Populated by tawny walls that glow like ginger cake by day, burnish chilli-red at sunset, the adobe buildings of Santa Fe imbue visitors with an immediate sense of place. Historic Canyon Road, the town’s most stylish street, is lined with upmarket adobe galleries that specialize in original, antique Indian art, hand-tooled cowboy boots, custom-made silverware and turquoise jewellery. On the corner of the Barrio de Analco Historic District at the junction of East De Vargas St and Old Santa Fe Trail, the adobe walls of San Miguel Church, America’s oldest religious structure built by Mexican Tlaxcalan Indians around 1610, is a fine introduction to house #215 that lays claim to being America’s oldest abode. Dated c1646, its straw and mud brick walls, low wooden door and dirt floor bagged with straw and mud are an insight into the way things were.
For an insight into the way they continue to be, travel about 100kms north of Santa Fe on Highway 285 (originally the fabled Route 66) to Taos Pueblo, awarded First Living World Heritage status by UNESCO in 1992. A small historical artists’ community live here creating native crafts, beadwork, silver jewellery and turquoise in multi-storied adobe studios and gift shops, some which have been home to the Taos Pueblo Indians for over a thousand years. An historic landmark that’s one of North America’s oldest continuously inhabited communities, it welcomes visitors throughout most of the year. Lying at the heart of a vast plain, Taos is an oasis bordered by majestic peaks on three sides. Blue paint on doors and window frames guards against Mal Ojo, Bad Eye or unfriendly energies. There’s no unfriendly energy coming from the artists and shop owners selling hand-loomed cashmere and organic chocolates; silver jewellery and sweet home-made fruit pies. Buy a Museum Combination Ticket www.TaosMuseums.org and visit five unique Taos museums including the fabulous art patron and designer Millicent Rogers Museum nearby.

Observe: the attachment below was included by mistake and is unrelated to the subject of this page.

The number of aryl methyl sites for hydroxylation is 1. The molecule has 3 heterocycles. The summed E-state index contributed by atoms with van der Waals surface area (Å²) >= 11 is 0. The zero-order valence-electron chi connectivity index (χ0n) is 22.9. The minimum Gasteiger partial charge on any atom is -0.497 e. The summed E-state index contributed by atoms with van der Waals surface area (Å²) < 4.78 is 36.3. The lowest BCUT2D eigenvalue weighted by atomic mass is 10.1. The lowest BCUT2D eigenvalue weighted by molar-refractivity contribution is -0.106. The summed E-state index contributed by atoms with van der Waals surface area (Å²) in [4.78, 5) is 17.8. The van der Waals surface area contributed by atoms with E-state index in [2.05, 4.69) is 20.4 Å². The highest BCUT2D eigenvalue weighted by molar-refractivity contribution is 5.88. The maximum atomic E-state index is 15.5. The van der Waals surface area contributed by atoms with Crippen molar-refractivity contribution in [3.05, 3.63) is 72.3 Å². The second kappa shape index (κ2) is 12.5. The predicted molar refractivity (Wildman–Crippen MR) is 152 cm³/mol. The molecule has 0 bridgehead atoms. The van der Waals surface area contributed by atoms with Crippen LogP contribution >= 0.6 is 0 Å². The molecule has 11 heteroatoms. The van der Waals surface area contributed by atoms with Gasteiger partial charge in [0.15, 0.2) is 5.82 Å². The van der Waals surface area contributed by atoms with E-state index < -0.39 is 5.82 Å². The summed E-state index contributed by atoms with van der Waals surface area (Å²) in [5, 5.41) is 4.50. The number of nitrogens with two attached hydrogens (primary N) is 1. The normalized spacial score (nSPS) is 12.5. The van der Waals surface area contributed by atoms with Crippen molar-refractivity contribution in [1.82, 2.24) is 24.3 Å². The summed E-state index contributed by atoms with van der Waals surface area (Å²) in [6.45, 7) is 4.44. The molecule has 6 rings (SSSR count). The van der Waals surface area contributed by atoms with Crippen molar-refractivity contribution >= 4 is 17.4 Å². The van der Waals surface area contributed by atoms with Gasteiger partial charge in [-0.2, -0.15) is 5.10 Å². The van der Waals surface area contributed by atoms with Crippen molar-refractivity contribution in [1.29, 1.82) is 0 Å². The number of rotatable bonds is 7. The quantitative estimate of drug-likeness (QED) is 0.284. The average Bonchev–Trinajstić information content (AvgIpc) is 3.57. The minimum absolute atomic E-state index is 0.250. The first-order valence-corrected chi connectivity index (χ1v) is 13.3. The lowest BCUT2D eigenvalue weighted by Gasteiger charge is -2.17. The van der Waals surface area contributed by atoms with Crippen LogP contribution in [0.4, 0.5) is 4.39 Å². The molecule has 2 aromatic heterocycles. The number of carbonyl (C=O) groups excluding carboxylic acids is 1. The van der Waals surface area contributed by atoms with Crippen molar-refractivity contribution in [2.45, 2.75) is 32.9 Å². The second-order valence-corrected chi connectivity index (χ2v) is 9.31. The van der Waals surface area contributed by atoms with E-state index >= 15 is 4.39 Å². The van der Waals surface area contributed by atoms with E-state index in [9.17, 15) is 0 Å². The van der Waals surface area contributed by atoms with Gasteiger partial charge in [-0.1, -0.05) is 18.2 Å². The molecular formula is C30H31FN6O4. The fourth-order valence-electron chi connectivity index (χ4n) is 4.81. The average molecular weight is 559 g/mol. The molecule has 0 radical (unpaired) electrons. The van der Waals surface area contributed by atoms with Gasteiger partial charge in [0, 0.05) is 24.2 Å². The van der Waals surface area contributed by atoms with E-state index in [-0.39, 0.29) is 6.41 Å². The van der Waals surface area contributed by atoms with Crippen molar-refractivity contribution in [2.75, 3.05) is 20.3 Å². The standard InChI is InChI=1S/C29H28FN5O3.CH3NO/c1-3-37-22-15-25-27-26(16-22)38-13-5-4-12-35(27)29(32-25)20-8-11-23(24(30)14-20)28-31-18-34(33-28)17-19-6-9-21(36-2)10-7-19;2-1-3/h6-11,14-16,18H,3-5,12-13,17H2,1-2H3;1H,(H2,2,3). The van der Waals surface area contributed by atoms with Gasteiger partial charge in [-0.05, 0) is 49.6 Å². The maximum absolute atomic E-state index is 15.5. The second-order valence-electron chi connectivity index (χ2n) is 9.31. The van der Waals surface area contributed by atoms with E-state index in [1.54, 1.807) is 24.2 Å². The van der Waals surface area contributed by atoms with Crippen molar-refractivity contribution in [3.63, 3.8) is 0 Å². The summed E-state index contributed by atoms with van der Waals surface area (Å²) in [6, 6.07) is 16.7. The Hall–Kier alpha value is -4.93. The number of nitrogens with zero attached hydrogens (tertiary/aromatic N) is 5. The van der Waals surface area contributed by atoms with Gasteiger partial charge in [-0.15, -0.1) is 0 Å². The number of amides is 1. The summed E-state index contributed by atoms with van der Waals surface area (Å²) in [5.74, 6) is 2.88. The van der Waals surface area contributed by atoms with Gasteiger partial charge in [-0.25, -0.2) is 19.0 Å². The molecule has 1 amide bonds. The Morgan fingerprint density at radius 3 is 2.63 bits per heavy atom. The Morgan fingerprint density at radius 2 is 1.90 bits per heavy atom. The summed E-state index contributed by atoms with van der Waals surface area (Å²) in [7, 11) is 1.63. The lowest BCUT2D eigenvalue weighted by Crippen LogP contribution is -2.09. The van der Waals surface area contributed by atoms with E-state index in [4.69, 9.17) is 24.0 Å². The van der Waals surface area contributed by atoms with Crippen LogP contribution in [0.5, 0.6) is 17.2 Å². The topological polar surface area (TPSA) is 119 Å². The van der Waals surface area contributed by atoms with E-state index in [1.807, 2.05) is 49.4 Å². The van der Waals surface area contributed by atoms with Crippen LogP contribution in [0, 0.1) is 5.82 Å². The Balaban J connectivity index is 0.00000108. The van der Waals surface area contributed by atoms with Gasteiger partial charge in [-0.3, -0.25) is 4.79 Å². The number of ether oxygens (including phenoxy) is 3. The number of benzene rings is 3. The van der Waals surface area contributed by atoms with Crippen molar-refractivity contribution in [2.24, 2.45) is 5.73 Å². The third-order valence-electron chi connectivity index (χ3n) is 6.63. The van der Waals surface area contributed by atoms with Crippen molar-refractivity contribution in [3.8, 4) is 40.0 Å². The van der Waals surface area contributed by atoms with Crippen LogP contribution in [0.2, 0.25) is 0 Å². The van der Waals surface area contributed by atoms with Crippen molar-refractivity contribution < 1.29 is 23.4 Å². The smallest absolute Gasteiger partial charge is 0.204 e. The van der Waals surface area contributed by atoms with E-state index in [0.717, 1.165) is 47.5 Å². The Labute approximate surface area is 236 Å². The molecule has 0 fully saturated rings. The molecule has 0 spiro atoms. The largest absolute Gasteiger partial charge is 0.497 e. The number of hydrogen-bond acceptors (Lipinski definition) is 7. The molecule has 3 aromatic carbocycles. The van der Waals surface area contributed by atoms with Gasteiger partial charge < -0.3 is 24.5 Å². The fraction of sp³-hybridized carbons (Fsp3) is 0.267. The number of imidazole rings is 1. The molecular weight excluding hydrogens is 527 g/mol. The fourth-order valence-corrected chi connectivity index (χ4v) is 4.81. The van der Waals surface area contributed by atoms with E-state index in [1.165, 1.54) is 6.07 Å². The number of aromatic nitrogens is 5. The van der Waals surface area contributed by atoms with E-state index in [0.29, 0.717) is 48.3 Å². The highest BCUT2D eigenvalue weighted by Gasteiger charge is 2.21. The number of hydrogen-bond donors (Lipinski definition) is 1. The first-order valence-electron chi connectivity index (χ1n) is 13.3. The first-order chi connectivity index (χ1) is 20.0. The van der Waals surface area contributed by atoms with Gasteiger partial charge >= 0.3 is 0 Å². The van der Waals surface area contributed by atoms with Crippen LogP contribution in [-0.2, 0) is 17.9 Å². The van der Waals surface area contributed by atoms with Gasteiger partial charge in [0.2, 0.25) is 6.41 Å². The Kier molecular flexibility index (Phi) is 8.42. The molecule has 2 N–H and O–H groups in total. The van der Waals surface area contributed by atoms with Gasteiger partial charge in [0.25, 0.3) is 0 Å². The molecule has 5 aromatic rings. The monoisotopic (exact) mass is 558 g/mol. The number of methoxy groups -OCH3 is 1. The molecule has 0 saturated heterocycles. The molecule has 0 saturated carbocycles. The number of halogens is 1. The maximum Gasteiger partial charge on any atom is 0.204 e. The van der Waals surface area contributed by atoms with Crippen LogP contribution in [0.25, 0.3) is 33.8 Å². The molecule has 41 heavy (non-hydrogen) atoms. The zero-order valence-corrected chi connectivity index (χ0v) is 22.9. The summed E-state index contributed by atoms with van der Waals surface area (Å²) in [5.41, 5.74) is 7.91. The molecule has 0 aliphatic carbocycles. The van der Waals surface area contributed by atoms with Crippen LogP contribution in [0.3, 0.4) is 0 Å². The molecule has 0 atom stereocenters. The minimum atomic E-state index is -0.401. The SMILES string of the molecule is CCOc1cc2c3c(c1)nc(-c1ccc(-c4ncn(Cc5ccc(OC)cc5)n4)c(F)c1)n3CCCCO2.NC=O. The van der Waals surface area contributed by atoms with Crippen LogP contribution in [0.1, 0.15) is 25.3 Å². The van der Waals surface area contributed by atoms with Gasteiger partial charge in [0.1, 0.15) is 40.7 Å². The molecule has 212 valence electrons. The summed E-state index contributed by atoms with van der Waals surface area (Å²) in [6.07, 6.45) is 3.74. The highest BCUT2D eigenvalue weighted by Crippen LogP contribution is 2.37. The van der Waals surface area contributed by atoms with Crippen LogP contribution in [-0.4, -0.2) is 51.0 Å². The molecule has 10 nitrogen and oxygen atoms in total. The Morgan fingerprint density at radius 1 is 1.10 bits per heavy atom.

MORE THAN A HOTEL
If you’re spending a few days in fascinating Santa Fe, why not stay in a hotel that’s imbued with local history whether it’s the vintage charm of the El Rey Inn www.elreyinnsantafe.com or the elegantly designed Hotel Chimayo de Santa Fe www.hotelchimayo.com Looking for classic Santa Fe style? Then book into La Fonda on the Plaza for a trip back in time www.lafondasantafe.com or if planning to travel from Spring 2019, go for the luxuriously revamped (not to mention romantic) Bishop’s Lodge Ranch Resort & Spa that has inserted itself seamlessly into the fabric of Santa Fe’s design sensibilities www.bishopslodge.com
Tourism Information: www.santafe.org
There are a number of museum and cultural passes available including a 4-day pass into 4 Santa Fe museums for USD20 to a New Mexico Culture Pass for USD30. Go to www.santafe.org for more or purchase from a designated museum on arrival.
Mobile and Online Guide to the best of Santa Fe : www.santafeselection.com
Getting There: Santa Fe is a 60 minute drive from Albuquerque, New Mexico’s gateway airport.